There is an expectation that we have of others, with regard to how they are and how they should be. To those who are familiar with me, I am often happy and laughing and friendly, albeit while also being deep-thinking and sometimes lost in my thoughts. But sometimes I’m angry, I am frustrated; I am filled with venomous passions. And I have had to learn to temper those passions, to seclude myself, in order to not speak or act out of anger because I don’t want to. But I also don’t want to put on a performance of being happy and laughing and friendly when deep inside, in the moment, I am not.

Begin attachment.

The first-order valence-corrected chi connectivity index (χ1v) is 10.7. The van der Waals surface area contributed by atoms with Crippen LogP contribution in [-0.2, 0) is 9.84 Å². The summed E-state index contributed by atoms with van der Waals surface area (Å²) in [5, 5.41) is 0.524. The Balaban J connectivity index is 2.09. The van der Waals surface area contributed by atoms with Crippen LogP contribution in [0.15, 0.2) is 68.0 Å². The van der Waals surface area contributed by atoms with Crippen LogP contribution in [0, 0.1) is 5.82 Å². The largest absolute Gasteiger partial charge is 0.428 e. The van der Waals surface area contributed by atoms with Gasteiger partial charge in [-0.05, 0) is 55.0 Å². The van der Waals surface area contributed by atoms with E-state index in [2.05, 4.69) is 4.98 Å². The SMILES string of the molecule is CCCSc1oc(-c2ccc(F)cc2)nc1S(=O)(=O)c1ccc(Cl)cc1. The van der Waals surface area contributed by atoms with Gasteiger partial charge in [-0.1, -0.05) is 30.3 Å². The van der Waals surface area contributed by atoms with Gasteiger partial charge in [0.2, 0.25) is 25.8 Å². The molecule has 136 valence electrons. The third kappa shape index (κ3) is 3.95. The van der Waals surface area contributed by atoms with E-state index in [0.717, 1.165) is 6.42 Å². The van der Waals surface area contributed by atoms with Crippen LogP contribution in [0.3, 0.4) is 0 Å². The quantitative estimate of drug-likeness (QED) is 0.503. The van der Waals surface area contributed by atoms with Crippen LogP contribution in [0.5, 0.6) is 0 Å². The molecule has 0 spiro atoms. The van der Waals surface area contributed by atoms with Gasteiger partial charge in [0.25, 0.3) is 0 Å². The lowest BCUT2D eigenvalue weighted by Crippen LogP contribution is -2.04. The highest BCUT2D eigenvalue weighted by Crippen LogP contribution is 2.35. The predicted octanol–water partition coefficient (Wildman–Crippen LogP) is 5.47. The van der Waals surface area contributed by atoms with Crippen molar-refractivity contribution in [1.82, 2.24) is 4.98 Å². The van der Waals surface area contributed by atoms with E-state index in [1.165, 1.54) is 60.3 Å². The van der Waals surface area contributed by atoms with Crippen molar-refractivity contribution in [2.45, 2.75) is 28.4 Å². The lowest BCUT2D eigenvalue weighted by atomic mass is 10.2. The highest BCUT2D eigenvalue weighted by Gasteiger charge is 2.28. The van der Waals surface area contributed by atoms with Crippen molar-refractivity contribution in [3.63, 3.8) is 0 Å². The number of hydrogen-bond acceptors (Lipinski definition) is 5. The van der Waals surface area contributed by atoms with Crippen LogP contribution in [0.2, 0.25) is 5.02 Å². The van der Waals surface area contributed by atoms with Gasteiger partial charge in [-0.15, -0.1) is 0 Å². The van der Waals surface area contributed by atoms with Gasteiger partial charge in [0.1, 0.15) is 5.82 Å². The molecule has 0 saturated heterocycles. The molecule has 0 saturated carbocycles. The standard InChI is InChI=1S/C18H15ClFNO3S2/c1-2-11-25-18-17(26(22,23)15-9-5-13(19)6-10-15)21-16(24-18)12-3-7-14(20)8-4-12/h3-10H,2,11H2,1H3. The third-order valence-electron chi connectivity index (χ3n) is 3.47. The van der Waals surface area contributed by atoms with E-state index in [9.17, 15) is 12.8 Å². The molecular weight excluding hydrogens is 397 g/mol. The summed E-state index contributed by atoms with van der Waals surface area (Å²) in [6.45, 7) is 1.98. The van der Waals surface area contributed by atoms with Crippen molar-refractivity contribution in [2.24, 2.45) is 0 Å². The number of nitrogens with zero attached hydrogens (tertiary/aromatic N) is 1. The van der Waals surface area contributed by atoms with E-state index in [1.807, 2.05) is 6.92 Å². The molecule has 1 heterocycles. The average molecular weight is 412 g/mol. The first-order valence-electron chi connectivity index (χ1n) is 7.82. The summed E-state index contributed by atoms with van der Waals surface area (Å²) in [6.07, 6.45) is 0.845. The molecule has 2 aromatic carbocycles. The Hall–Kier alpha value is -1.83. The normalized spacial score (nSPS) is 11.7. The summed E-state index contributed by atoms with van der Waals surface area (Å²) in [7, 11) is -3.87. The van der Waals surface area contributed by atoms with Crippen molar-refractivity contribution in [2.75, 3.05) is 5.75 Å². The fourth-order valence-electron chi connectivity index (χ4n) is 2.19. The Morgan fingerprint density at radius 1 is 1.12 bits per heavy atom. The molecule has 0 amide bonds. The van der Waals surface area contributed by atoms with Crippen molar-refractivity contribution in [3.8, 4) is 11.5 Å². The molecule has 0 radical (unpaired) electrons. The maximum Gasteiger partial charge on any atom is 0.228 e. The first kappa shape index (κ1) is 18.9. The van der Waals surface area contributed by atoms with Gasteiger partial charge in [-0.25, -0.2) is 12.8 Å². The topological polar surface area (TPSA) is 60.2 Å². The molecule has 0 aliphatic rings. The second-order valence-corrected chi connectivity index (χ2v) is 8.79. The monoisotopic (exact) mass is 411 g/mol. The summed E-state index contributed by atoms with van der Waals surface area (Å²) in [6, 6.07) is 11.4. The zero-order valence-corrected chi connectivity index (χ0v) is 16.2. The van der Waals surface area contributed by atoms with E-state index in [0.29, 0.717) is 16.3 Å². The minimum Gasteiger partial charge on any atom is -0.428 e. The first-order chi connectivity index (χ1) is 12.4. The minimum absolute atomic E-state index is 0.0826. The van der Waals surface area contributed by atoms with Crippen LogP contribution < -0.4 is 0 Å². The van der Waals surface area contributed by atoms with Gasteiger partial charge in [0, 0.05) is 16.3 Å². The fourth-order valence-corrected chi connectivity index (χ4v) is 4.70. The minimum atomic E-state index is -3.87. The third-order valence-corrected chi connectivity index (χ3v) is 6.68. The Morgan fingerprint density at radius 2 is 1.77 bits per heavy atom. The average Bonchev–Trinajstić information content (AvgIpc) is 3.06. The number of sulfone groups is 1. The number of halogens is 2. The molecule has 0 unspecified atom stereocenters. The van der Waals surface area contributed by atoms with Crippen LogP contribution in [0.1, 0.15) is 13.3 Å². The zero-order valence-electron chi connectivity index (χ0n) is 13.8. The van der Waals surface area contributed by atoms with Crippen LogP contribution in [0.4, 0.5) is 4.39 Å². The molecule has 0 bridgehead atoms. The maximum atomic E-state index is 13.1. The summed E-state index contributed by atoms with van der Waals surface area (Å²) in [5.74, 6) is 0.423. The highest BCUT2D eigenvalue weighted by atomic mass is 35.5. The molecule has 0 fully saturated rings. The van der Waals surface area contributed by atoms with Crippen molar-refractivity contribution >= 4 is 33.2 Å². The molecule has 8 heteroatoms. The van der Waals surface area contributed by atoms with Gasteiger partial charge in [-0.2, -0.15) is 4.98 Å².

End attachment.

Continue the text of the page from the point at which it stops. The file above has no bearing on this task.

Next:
And if you stray away from this expectation of whom you are who you should be, people around you become uncomfortable. There is an inability to deal with the inconsistency of you being something other than what they are used to you being. You might even get the comment, “You’re not your usual self.” And maybe it’s within someone’s right to perceive you as not being consistent with whom you’ve presented yourself as being. But maybe more than that, it’s within your right to be something other than your expectations, even if it’s only for a moment. What is a usual self? Because when I’m angry and irritated, I feel like myself, it’s a part of who I am; it’s just a part that more often than not, I like to keep to myself.